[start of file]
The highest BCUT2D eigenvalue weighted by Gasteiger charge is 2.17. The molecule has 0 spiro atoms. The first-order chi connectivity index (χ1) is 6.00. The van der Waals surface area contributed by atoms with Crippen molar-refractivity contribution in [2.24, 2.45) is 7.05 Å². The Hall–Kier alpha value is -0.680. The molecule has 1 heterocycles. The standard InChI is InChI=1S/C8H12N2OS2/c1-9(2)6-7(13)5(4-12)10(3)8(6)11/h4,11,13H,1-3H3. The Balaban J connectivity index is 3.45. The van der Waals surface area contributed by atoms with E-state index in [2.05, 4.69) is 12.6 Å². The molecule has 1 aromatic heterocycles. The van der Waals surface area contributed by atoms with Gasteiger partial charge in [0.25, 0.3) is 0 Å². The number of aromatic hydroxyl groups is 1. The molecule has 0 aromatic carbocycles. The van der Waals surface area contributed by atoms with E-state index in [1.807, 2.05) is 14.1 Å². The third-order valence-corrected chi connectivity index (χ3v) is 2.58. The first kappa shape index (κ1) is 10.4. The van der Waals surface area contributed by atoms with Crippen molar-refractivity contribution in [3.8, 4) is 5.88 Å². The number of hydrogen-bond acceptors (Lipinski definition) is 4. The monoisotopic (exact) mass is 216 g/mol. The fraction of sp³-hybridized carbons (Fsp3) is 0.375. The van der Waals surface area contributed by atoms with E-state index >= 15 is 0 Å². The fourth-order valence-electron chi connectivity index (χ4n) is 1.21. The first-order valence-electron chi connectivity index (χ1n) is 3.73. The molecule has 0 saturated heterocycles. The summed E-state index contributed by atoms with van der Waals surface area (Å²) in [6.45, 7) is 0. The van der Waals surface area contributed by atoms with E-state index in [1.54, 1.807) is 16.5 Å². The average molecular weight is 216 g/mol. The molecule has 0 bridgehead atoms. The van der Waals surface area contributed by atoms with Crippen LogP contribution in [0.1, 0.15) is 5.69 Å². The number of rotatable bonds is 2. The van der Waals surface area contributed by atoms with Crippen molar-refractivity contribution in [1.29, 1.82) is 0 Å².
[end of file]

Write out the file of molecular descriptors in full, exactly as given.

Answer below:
The highest BCUT2D eigenvalue weighted by Gasteiger charge is 2.17. The molecule has 0 spiro atoms. The first-order chi connectivity index (χ1) is 6.00. The van der Waals surface area contributed by atoms with Crippen molar-refractivity contribution in [2.24, 2.45) is 7.05 Å². The Hall–Kier alpha value is -0.680. The molecule has 1 heterocycles. The standard InChI is InChI=1S/C8H12N2OS2/c1-9(2)6-7(13)5(4-12)10(3)8(6)11/h4,11,13H,1-3H3. The Balaban J connectivity index is 3.45. The van der Waals surface area contributed by atoms with E-state index in [2.05, 4.69) is 12.6 Å². The molecule has 1 aromatic heterocycles. The van der Waals surface area contributed by atoms with Gasteiger partial charge in [0.25, 0.3) is 0 Å². The number of aromatic hydroxyl groups is 1. The molecule has 0 aromatic carbocycles. The van der Waals surface area contributed by atoms with E-state index in [1.807, 2.05) is 14.1 Å². The third-order valence-corrected chi connectivity index (χ3v) is 2.58. The first kappa shape index (κ1) is 10.4. The van der Waals surface area contributed by atoms with Crippen molar-refractivity contribution in [3.8, 4) is 5.88 Å². The number of hydrogen-bond acceptors (Lipinski definition) is 4. The monoisotopic (exact) mass is 216 g/mol. The fraction of sp³-hybridized carbons (Fsp3) is 0.375. The van der Waals surface area contributed by atoms with E-state index >= 15 is 0 Å². The fourth-order valence-electron chi connectivity index (χ4n) is 1.21. The first-order valence-electron chi connectivity index (χ1n) is 3.73. The molecule has 0 saturated heterocycles. The summed E-state index contributed by atoms with van der Waals surface area (Å²) in [6.45, 7) is 0. The van der Waals surface area contributed by atoms with E-state index in [1.54, 1.807) is 16.5 Å². The average molecular weight is 216 g/mol. The molecule has 0 bridgehead atoms. The van der Waals surface area contributed by atoms with Crippen LogP contribution in [0.1, 0.15) is 5.69 Å². The number of rotatable bonds is 2. The van der Waals surface area contributed by atoms with Crippen molar-refractivity contribution in [1.29, 1.82) is 0 Å².